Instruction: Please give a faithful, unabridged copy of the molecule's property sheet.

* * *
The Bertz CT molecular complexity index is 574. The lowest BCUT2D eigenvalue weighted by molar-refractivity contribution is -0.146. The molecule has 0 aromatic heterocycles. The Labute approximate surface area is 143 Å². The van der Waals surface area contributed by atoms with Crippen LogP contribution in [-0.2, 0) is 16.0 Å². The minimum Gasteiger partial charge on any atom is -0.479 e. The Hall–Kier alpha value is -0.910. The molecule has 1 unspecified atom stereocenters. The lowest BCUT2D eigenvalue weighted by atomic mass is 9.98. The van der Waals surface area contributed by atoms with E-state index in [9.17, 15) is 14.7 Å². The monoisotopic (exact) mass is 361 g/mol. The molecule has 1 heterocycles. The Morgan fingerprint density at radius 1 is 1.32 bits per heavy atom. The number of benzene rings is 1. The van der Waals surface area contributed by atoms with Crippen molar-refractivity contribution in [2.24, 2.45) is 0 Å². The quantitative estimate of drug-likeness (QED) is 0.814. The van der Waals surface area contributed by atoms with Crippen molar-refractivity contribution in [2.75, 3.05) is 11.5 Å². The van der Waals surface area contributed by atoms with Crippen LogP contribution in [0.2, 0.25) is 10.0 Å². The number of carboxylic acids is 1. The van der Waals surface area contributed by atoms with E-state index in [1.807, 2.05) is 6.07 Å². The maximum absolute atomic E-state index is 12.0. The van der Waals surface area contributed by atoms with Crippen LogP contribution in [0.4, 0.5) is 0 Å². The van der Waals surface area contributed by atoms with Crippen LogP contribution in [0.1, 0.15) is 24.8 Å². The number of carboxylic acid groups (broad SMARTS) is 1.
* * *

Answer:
The Bertz CT molecular complexity index is 574. The lowest BCUT2D eigenvalue weighted by molar-refractivity contribution is -0.146. The molecule has 0 aromatic heterocycles. The Labute approximate surface area is 143 Å². The van der Waals surface area contributed by atoms with Crippen LogP contribution in [-0.2, 0) is 16.0 Å². The minimum Gasteiger partial charge on any atom is -0.479 e. The Hall–Kier alpha value is -0.910. The molecule has 1 unspecified atom stereocenters. The lowest BCUT2D eigenvalue weighted by atomic mass is 9.98. The van der Waals surface area contributed by atoms with E-state index in [9.17, 15) is 14.7 Å². The monoisotopic (exact) mass is 361 g/mol. The molecule has 1 heterocycles. The Morgan fingerprint density at radius 1 is 1.32 bits per heavy atom. The number of benzene rings is 1. The van der Waals surface area contributed by atoms with Crippen molar-refractivity contribution in [2.24, 2.45) is 0 Å². The quantitative estimate of drug-likeness (QED) is 0.814. The van der Waals surface area contributed by atoms with Crippen molar-refractivity contribution in [2.75, 3.05) is 11.5 Å². The van der Waals surface area contributed by atoms with Crippen LogP contribution in [0.2, 0.25) is 10.0 Å². The number of carboxylic acids is 1. The van der Waals surface area contributed by atoms with E-state index in [1.807, 2.05) is 6.07 Å². The maximum absolute atomic E-state index is 12.0. The van der Waals surface area contributed by atoms with Crippen LogP contribution in [0.4, 0.5) is 0 Å². The van der Waals surface area contributed by atoms with Crippen LogP contribution in [0.1, 0.15) is 24.8 Å². The number of carboxylic acid groups (broad SMARTS) is 1.